52WoLP: week #9 and Animal Presence

I can’t help it. I’m still enveloped in the pleasure of swimming with green sea turtles in Hawaii for the past two weeks, and am not yet finished replaying the sensation over in my imagination.  Those great bodies moving so gracefully through blue green water, coming up for a gulp of air and a look at the odd but apparently harmless creature swimming alongside–I will not soon forget the glint in the turtle’s calm, accepting eye.

What does this have to do with Lincoln Park, you might ask. Well,  I was reminded of a post on the subject of animal presence by the eloquent Trileigh Tucker, intimate friend of Lincoln Park and all of nature. Her post is this week’s contemplation of LP, because it’s an awesome post, and because we are heading into a period of intense animal presence in and around the park.

How rare it is for us humans to be encountered in the wild by an animal who seems without fear of us, and even more powerfully, to whom we are of calm interest. To see ourselves in their eyes, to be recognized in some way as having a presence, perhaps even being of a kindred nature, perhaps, ultimately, with personhood — such an experience reminds us who we are….Some deep part of us yearns for this recognition.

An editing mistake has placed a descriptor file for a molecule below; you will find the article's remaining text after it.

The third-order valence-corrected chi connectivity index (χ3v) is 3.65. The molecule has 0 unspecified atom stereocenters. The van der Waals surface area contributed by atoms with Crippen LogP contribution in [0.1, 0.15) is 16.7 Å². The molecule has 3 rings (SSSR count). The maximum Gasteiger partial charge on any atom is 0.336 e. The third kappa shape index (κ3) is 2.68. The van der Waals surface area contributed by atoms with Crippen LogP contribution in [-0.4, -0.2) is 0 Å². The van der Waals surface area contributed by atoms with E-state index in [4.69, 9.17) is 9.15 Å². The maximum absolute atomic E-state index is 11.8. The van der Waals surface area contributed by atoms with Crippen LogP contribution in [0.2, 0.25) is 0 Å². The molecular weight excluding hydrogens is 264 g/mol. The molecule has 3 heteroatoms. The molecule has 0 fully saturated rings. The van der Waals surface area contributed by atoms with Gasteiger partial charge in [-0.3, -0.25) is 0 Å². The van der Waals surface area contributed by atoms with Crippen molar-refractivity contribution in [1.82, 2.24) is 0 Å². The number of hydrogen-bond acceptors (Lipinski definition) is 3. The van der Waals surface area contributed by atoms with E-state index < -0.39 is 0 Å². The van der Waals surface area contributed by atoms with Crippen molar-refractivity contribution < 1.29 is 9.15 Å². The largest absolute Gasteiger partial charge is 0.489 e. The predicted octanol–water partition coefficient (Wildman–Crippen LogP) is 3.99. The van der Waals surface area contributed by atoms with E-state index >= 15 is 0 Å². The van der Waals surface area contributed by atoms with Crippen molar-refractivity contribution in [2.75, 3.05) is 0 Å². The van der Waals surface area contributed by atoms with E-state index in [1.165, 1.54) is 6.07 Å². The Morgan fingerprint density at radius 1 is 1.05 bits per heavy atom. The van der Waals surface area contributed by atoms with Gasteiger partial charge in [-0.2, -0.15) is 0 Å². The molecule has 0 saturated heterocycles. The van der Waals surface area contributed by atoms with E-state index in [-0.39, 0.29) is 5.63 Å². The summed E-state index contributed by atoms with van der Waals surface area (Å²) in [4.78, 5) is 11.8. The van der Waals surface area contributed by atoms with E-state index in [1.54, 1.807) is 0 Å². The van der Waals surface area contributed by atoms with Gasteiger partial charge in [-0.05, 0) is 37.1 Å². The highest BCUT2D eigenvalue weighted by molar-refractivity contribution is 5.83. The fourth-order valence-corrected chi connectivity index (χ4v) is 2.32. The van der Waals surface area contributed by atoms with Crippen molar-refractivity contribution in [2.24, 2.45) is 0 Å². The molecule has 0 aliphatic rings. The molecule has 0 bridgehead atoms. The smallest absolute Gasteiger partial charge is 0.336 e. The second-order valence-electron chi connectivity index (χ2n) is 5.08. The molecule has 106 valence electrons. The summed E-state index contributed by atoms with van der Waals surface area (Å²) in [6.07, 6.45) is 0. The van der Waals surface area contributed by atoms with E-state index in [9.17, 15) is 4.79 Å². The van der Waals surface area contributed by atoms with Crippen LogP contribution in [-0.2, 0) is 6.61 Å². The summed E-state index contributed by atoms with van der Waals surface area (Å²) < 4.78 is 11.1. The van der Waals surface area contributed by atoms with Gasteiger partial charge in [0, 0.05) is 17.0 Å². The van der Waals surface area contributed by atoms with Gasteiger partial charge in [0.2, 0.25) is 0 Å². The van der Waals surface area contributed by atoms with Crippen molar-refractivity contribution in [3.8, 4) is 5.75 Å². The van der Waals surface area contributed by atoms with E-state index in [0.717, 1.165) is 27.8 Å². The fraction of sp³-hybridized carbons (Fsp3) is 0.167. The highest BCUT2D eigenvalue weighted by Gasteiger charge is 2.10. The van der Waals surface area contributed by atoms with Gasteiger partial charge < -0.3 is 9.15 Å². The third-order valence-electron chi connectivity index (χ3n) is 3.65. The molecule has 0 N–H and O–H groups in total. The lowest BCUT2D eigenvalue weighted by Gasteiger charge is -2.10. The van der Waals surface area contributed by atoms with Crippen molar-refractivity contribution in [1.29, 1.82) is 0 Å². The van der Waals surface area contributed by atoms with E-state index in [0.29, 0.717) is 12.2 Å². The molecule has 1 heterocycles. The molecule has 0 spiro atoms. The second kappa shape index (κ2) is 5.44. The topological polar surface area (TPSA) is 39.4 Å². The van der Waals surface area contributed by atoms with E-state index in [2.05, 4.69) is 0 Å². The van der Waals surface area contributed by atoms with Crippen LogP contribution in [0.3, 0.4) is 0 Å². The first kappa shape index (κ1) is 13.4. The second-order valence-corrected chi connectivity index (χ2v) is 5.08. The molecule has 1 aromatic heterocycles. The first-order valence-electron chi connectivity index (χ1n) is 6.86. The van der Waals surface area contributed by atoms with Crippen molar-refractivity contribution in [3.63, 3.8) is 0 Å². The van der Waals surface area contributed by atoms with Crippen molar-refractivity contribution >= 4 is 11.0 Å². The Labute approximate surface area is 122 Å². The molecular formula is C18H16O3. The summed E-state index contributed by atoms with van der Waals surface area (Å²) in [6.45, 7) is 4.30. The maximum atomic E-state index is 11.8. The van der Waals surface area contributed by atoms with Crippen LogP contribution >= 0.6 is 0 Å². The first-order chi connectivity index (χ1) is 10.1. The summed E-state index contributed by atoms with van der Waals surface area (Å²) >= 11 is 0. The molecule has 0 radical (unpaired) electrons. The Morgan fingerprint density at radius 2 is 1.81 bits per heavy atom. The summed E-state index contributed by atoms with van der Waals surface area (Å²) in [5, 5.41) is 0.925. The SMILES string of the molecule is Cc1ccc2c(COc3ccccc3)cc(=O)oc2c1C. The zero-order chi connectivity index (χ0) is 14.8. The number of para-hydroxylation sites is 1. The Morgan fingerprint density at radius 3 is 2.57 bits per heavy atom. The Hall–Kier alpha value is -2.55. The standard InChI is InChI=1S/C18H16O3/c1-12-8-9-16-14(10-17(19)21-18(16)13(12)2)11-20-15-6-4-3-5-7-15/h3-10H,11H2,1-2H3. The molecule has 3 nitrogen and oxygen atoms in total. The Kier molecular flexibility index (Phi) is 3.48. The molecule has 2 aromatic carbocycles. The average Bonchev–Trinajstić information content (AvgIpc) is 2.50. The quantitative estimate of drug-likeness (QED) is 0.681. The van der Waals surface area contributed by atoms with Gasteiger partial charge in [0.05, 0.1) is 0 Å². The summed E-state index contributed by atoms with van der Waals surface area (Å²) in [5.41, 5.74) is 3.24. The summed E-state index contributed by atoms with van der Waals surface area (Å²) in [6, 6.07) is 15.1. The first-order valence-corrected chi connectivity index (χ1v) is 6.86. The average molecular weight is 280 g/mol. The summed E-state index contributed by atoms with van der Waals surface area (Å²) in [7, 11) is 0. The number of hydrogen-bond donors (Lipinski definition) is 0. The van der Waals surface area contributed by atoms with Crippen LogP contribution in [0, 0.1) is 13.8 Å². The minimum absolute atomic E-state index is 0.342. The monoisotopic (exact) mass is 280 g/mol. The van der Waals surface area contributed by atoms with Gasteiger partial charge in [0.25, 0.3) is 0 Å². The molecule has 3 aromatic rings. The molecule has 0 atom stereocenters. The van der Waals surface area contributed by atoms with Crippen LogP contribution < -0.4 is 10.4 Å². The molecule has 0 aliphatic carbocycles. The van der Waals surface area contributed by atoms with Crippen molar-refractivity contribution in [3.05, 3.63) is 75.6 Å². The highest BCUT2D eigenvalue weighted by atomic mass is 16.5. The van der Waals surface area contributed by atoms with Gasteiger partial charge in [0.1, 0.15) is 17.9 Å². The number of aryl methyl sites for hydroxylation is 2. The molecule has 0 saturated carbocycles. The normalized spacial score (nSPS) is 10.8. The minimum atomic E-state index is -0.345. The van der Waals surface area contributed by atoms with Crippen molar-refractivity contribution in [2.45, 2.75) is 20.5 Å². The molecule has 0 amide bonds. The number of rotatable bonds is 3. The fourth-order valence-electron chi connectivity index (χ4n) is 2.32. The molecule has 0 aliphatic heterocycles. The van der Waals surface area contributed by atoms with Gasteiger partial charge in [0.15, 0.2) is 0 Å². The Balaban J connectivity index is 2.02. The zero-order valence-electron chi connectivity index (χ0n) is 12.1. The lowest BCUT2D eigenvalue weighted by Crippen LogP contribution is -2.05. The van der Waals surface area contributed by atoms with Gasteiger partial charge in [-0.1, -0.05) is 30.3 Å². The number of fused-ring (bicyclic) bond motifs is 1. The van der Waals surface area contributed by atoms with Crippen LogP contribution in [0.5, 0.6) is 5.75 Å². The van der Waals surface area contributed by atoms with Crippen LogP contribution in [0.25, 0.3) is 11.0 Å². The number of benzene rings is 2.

RCK

Personally, I wait each year for the ruby crowned kinglets–skittish little lovelies with beautiful songs.  Yesterday I noted on WSB Facebook that a neighbor had seen a coyote on the perimeter of the park three days in a row, a seasonal presence to watch for. There are owls, bald eagles, wrens, tree creepers like nuthatches and browns, song sparrows and squirrels, of course. We can watch them, and there’s a sense that they might enjoy watching us.

May you be in the presence of the animals that make their home in LP; coexisting with them is deeply, deeply soothing to the soul.  Thanks Trileigh!

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2 responses to “52WoLP: week #9 and Animal Presence

  1. How wonderful that you swam with sea turtles… and, w
    hat a lovely photo of the r.c. kinglet! It seems like I’ve been seeing a lot of them this year (or maybe it’s the yellow crowned ones I’ve been seeing…?). I always hear them before I see them, though—their little chirps. It’s a wonderful sound!

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